|Appears in Collections:||Faculty of Social Sciences Journal Articles|
|Peer Review Status:||Refereed|
|Title:||Towards socio-material approaches in simulation-based education: lessons from complexity theory|
Abrandt Dahlgren, Madeleine
|Citation:||Fenwick T & Abrandt Dahlgren M (2015) Towards socio-material approaches in simulation-based education: lessons from complexity theory. Medical Education, 49 (4), pp. 359-367. https://doi.org/10.1111/medu.12638|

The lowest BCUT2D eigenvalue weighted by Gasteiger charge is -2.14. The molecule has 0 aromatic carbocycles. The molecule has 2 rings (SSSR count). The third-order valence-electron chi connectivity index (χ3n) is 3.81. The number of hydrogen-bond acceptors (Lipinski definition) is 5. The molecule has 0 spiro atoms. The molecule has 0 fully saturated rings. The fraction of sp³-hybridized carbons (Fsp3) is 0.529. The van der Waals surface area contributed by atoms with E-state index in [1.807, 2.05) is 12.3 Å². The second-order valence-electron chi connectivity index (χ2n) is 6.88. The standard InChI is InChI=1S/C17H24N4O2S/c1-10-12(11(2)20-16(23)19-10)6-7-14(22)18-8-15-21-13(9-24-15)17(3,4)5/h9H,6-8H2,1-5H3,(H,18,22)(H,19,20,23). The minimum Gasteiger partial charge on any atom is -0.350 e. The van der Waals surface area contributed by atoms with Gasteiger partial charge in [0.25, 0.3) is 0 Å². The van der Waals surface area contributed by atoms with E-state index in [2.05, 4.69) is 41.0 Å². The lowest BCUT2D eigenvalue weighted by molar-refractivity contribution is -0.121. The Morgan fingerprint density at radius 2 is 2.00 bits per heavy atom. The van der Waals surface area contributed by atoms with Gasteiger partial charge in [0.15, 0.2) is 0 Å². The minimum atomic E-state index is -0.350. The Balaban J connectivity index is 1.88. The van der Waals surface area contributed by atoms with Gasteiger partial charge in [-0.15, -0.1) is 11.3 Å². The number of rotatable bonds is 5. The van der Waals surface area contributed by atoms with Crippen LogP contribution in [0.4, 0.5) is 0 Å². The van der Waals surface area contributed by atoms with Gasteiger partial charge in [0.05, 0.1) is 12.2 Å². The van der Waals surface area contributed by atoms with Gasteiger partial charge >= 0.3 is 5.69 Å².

|Abstract:||Context: Review studies of simulation-based education (SBE) consistently point out that theory-driven research is lacking. The literature to date is dominated by discourses of fidelity and authenticity – creating the ‘real’ – with a strong focus on the developing of clinical procedural skills. Little of this writing incorporates the theory and research proliferating in professional studies more broadly, which show how professional learning is embodied, relational and situated in social – material relations. A key concern for medical educators concerns how to better prepare students for the unpredictable and dynamic ambiguity of professional practice; this has stimulated the movement towards socio-material theories in education that address precisely this question. Objectives and Methods: Among the various socio-material theories that are informing new developments in professional education, complexity theory has been of particular importance for medical educators interested in updating current practices. This paper outlines key elements of complexity theory, illustrated with examples from empirical study, to argue its particular relevance for improving SBE. Results: Complexity theory can make visible important material dynamics, and their problematic consequences, that are not often noticed in simulated experiences in medical training. It also offers conceptual tools that can be put to practical use. This paper focuses on concepts of emergence, attunement, disturbance and experimentation. These suggest useful new approaches for designing simulated settings and scenarios, and for effective pedagogies before, during and following simulation sessions. Conclusions: Socio-material approaches such as complexity theory are spreading through research and practice in many aspects of professional education across disciplines. Here, we argue for the transformative potential of complexity theory in medical education using simulation as our focus. Complexity tools open questions about the socio-material contradictions inherent in SBE, draw attention to important material dynamics of emergence, and suggest practical educative ways to expand and deepen student learning.|
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